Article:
Aside from the visual impact of your web presence, your company name and slogan, your corporate blog is the single most important audience-building opportunity you have as an organization.
While microblogging is a great way to get clicks and views, the signal-to-noise ratio is incredibly high, and platforms tend to be ephemeral. No one reads every tweet or looks at every Instagram post from the brands they follow.
Audience building means creating a much stickier interaction with potential customers or clients by actively soliciting their subscription or loyalty to your blog.
Target Audience Market Research
Before you relaunch a corporate blog, take a step back and work out a blog strategy that includes both the kinds of content you want to feature on your blog and how you plan to go about building a blog audience.
If you haven’t nailed down your buyer personas, you need to go back to this step in the communications strategy process and dig deeper. Make sure you know the basics about your ideal customers, like age, gender, location, income, and education levels.
This is the step most people struggle with the most. You’ve created a great product or offer a great service, so everyone should buy from you, right?
Wrong. You really need to do some market research. You also need to compare your initial conclusions with the evidence you acquire as you start to make sales.
For instance, if you are marketing a book set during WWII, you might conclude your primary audience was female baby boomers (since most readers are female). As they age, they reflect on their own youth and the contrast between their era and that of their mothers.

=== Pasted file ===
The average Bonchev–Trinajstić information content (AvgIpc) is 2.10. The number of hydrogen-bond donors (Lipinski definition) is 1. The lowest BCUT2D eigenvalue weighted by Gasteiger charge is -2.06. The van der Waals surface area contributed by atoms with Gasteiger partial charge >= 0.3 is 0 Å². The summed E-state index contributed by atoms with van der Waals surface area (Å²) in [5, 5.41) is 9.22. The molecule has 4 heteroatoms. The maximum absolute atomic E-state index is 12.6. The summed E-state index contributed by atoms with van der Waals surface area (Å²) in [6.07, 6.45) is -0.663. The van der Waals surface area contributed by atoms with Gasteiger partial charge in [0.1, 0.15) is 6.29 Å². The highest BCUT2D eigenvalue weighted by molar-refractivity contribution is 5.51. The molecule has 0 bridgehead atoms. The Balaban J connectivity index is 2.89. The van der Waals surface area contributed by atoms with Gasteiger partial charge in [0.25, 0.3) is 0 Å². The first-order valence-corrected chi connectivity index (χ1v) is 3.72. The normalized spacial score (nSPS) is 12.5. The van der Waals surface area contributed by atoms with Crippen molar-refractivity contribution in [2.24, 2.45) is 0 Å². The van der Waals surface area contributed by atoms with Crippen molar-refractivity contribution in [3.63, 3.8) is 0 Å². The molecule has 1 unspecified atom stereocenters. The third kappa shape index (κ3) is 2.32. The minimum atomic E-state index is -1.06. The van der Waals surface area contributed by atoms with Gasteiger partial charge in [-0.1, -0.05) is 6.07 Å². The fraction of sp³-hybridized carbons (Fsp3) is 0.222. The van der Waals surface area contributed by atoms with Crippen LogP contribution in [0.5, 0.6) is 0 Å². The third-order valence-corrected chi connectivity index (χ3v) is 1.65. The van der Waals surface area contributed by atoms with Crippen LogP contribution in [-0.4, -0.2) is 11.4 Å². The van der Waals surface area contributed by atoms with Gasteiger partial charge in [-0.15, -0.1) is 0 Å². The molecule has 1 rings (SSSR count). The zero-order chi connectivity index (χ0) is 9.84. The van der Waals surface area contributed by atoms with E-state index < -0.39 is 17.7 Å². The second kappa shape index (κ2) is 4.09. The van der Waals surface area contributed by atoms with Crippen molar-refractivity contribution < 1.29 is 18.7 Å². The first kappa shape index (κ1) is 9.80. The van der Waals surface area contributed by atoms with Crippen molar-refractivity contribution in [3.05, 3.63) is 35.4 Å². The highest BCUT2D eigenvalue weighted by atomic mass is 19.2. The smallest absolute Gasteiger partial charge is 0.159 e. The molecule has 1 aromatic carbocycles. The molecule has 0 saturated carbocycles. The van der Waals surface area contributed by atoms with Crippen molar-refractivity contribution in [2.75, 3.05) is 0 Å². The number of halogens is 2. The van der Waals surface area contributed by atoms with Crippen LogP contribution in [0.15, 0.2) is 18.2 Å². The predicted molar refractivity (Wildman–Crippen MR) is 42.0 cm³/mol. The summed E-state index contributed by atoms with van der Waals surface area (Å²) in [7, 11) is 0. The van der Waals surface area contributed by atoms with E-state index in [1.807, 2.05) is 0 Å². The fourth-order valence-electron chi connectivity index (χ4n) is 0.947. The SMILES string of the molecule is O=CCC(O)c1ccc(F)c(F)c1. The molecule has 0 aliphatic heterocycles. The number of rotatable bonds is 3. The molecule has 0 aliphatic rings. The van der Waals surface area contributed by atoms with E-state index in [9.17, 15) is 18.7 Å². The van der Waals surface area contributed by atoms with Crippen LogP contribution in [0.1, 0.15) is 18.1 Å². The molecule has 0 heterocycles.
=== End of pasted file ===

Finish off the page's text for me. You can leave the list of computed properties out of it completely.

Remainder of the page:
You might find, however, that this was a faulty premise, and that the book resonates more with those less familiar with the second world war, who haven’t grown up listening to their parents’ stories about rationing, air raid shelters, and what was branded as the war to end all wars.
The details you really need to acquire are the why: what goal does your customer want to achieve and what problem is it they’re trying to solve? Who influences the decision to purchase?
Brand Affinities and Website Audiences
Long before vloggers and influencers were a thing, the humble book blurb was a prime example of an influencer. If Stephen King says your book is a masterful thriller that gave him chills, you will pick up a lot of sales from Stephen King fans who can only get a new dose of their favorite author once a year or so. The author blurb is also an example of brand affinities.
Think peanut butter and jelly. Then think about what brand of peanut butter is paired most often in your mind with a specific brand of jelly, and there you have an example of brand affinity. These affinities can also be generated by algorithms, which indicate that if you read this, you might/probably will like this, that, and the other thing.
Unfortunately, not all algorithms are created equally. You may have bought the latest Danielle Steele as a present for your friend who loves romance novels. That’s not a good predictor of books you yourself will want to buy if you’re a hard-core sci-fi fan, and the algorithm might then fail.
Defining Your Target Audience
Simon Sinek’s Golden Circle illustrates the approach you need to take in building your blog audience. It can help you define your content strategy initially, and it can then help you build your blog audience.
First, you'll need to answer a few basic questions about your business. Why do you do what you do? What’s your passion?
Is it to make the best quality sweet garlic sauce the world has ever known? Is it to make it easier for people to transfer money globally without exorbitant fees? Is it to create a destination people will want to return to annually?